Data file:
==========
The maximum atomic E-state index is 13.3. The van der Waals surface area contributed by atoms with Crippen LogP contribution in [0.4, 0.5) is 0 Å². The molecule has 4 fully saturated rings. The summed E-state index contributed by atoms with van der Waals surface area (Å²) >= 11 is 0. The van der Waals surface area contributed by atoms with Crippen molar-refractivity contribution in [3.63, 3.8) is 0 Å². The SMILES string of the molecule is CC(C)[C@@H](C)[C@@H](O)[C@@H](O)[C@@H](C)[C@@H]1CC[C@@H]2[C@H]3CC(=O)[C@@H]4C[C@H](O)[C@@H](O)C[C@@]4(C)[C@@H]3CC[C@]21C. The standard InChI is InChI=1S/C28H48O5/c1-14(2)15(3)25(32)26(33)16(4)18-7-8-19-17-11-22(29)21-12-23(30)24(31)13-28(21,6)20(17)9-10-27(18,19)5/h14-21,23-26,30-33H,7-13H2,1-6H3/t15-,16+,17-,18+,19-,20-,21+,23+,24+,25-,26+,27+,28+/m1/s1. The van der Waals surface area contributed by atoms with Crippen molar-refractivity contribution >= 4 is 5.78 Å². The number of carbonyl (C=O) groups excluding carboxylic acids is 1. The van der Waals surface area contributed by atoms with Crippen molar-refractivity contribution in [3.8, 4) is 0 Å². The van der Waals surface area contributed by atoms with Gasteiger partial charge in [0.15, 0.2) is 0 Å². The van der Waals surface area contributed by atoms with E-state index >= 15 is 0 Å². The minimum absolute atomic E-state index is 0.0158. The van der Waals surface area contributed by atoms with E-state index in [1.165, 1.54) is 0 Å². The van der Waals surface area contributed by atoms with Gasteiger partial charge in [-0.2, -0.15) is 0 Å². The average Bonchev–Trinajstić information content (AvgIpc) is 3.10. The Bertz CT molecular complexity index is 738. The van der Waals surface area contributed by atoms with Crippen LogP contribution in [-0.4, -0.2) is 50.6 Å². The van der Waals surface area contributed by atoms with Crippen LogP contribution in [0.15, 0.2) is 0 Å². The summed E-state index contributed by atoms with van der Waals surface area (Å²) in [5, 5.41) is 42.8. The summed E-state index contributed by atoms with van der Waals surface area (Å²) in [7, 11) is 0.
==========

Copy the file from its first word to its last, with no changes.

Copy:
The maximum atomic E-state index is 13.3. The van der Waals surface area contributed by atoms with Crippen LogP contribution in [0.4, 0.5) is 0 Å². The molecule has 4 fully saturated rings. The summed E-state index contributed by atoms with van der Waals surface area (Å²) >= 11 is 0. The van der Waals surface area contributed by atoms with Crippen molar-refractivity contribution in [3.63, 3.8) is 0 Å². The SMILES string of the molecule is CC(C)[C@@H](C)[C@@H](O)[C@@H](O)[C@@H](C)[C@@H]1CC[C@@H]2[C@H]3CC(=O)[C@@H]4C[C@H](O)[C@@H](O)C[C@@]4(C)[C@@H]3CC[C@]21C. The standard InChI is InChI=1S/C28H48O5/c1-14(2)15(3)25(32)26(33)16(4)18-7-8-19-17-11-22(29)21-12-23(30)24(31)13-28(21,6)20(17)9-10-27(18,19)5/h14-21,23-26,30-33H,7-13H2,1-6H3/t15-,16+,17-,18+,19-,20-,21+,23+,24+,25-,26+,27+,28+/m1/s1. The van der Waals surface area contributed by atoms with Crippen molar-refractivity contribution >= 4 is 5.78 Å². The number of carbonyl (C=O) groups excluding carboxylic acids is 1. The van der Waals surface area contributed by atoms with Crippen molar-refractivity contribution in [3.8, 4) is 0 Å². The van der Waals surface area contributed by atoms with Gasteiger partial charge in [0.15, 0.2) is 0 Å². The van der Waals surface area contributed by atoms with E-state index >= 15 is 0 Å². The minimum absolute atomic E-state index is 0.0158. The van der Waals surface area contributed by atoms with E-state index in [1.165, 1.54) is 0 Å². The van der Waals surface area contributed by atoms with Gasteiger partial charge in [-0.2, -0.15) is 0 Å². The average Bonchev–Trinajstić information content (AvgIpc) is 3.10. The Bertz CT molecular complexity index is 738. The van der Waals surface area contributed by atoms with Crippen LogP contribution in [-0.4, -0.2) is 50.6 Å². The van der Waals surface area contributed by atoms with Crippen LogP contribution in [0.15, 0.2) is 0 Å². The summed E-state index contributed by atoms with van der Waals surface area (Å²) in [5, 5.41) is 42.8. The summed E-state index contributed by atoms with van der Waals surface area (Å²) in [7, 11) is 0.